Jazz Arena and Parabola Arts Centre, Cheltenham Jazz Festival, Cheltenham UK
Like Lee Konitz and others before him, the U.S. jazz master John Scofield has found fertile common musical ground with a young European trio, this one from Cologne and comprising Pablo Held on piano, Robert Landermann on double bass and Jonas Burgwinkel on drums.
I’m always interested to see how a band with both guitar and piano will negotiate the relationship between the two chordal instruments and this one took the classic route of treating the guitar like a horn, Scofield playing single note lines for the most part, especially in his solos, with Held comping or laying out entirely, and then laying out himself during Held’s improvisations.
The material ranged from Held originals to the standard Just In Time. The chief delight delight was in hearing Scofield over an acoustic band and luxuriating not only in his eloquent line (one fellow audience member said he remembered Miles Davis saying that Scofield solos could be turned into great tunes, so strong was his melodic line) but also in his ability to tailor his tone to each note in an almost vocal way. That tarnished, filigreed, metallic sound gleamed with added depth over the top of the band. But coming a close second was hearing the trio with all its touring dues paid cohesion raising its game in the company of the great man.
There was a gentler earth-leaving moment during Just In Time, but generally the concert was solid but earthbound up until the finale, Held’s tune João. It would have bee great to hear a second set building from there.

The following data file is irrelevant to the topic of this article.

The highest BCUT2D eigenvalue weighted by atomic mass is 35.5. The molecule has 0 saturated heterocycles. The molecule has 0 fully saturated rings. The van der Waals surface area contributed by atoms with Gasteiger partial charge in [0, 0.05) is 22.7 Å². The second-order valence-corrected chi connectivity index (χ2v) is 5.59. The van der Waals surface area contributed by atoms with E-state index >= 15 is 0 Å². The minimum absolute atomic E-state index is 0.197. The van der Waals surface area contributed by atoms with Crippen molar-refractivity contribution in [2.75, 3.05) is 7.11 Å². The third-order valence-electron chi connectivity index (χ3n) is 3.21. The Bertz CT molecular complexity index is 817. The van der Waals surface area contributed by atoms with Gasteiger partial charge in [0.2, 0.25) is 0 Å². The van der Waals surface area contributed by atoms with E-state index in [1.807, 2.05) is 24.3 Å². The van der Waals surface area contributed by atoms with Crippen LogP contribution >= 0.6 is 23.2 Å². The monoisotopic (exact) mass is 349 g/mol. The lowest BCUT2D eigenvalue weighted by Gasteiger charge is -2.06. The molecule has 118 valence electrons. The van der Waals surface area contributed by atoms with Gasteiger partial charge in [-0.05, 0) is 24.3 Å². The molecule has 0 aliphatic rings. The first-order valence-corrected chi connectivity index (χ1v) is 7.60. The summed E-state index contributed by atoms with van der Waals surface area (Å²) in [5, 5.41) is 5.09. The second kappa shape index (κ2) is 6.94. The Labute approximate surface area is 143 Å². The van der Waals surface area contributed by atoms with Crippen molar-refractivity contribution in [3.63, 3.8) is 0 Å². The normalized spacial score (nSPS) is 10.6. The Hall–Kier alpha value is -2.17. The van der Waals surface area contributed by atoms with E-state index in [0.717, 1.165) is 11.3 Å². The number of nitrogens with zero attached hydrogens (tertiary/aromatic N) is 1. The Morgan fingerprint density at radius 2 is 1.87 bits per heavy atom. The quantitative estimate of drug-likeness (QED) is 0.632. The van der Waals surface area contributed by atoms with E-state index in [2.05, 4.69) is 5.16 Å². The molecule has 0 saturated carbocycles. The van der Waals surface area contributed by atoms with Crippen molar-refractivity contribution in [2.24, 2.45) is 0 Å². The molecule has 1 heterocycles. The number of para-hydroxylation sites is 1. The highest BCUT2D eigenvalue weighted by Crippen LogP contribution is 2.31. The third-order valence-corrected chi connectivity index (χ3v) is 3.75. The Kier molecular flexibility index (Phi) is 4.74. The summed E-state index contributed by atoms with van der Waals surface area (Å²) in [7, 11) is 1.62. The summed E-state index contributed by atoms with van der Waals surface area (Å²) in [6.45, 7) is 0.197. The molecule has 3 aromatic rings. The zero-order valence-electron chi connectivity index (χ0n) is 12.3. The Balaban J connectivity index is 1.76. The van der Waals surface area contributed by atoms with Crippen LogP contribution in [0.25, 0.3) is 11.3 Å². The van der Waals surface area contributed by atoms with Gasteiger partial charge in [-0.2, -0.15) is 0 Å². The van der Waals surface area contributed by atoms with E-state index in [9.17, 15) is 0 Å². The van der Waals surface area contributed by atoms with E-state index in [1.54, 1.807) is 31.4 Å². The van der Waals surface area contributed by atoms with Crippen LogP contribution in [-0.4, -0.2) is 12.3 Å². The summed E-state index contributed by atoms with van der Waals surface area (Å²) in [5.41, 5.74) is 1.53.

Saxophonist and composer Julian Argüelles expanding his current quartet – Kit Downes on piano, Sam Lasserson on double bass and James Maddren on drums – with three more horns – George Crowley on tenor saxophone and bass clarinet, Percy Pursglove on trumpet and flugelhorn, and Kieran McLeod on trombone – was always going to be a temptation for a big fan of the Argüelles Octet of the late ’90s.
And a treat it turned out to be. Some music was new, some expanded from smaller group arrangements or distilled from larger ones, most tunes had jokey double-word rhyming titles like Hocus Pocus, Hurly Burly and Nitty Gritty.
Everyone contributed strongly to what at times were, I imagine, fairly demanding charts, but this music has such melodic and harmonic strength that it wears its complexities lightly, and never at the expense of emotional connection.
What Argüelles manages so well, and in this he is like most great jazz composers, is transferring his own playing style and character from his saxophone into his writing, and yet then giving it enough freedom that other musicians can express themselves within that character and style. As well as that distinctive somehow quintessentially English harmony over a subtle Spanish tinged rhythm (Argüelles is true to his lineage as well as the country of his birth), his playing has a rich ebb and flow, pull and release, breathing quality. You can see it most clearly in the constant movement – bulging bullfrog one second, sucked in the next – of his cheeks, you can hear it in the tonal, timbral nuances of his horn, and you can hear it in the whole group sound of his band.
This was a generous and hugely rewarding hour and half-long, single-set performance to round off a busy Sunday at the Cheltenham Jazz Festival. I sincerely hope this Septet set finds its way onto record before too long.
- Photos © John Watson/jazzcamera.co.uk and not to be used without permission.
Categories: Live review